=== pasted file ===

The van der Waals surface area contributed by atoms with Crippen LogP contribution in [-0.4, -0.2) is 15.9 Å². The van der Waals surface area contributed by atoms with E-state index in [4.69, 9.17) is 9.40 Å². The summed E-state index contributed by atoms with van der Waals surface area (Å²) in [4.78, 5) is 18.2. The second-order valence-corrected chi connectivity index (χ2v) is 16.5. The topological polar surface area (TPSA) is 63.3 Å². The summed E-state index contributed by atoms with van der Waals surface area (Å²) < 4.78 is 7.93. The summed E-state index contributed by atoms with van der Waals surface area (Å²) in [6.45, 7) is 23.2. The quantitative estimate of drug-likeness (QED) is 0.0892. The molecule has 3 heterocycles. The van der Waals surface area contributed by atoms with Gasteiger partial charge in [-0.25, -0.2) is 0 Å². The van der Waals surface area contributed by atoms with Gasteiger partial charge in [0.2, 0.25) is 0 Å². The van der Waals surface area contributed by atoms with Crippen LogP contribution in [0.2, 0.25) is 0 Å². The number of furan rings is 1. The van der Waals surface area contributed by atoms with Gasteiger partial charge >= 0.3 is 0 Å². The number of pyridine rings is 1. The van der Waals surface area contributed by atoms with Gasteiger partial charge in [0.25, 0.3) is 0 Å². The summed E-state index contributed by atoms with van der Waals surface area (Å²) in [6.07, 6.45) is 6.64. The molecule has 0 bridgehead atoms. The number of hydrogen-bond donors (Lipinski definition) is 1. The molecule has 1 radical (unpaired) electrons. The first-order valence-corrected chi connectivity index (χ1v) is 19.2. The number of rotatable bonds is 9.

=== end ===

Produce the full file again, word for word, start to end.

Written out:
The van der Waals surface area contributed by atoms with Crippen LogP contribution in [-0.4, -0.2) is 15.9 Å². The van der Waals surface area contributed by atoms with E-state index in [4.69, 9.17) is 9.40 Å². The summed E-state index contributed by atoms with van der Waals surface area (Å²) in [4.78, 5) is 18.2. The second-order valence-corrected chi connectivity index (χ2v) is 16.5. The topological polar surface area (TPSA) is 63.3 Å². The summed E-state index contributed by atoms with van der Waals surface area (Å²) < 4.78 is 7.93. The summed E-state index contributed by atoms with van der Waals surface area (Å²) in [6.45, 7) is 23.2. The quantitative estimate of drug-likeness (QED) is 0.0892. The molecule has 3 heterocycles. The van der Waals surface area contributed by atoms with Gasteiger partial charge in [-0.25, -0.2) is 0 Å². The van der Waals surface area contributed by atoms with Gasteiger partial charge in [0.2, 0.25) is 0 Å². The van der Waals surface area contributed by atoms with Crippen LogP contribution in [0.2, 0.25) is 0 Å². The number of furan rings is 1. The van der Waals surface area contributed by atoms with Gasteiger partial charge >= 0.3 is 0 Å². The number of pyridine rings is 1. The van der Waals surface area contributed by atoms with Gasteiger partial charge in [0.25, 0.3) is 0 Å². The summed E-state index contributed by atoms with van der Waals surface area (Å²) in [6.07, 6.45) is 6.64. The molecule has 0 bridgehead atoms. The number of hydrogen-bond donors (Lipinski definition) is 1. The molecule has 1 radical (unpaired) electrons. The first-order valence-corrected chi connectivity index (χ1v) is 19.2. The number of rotatable bonds is 9.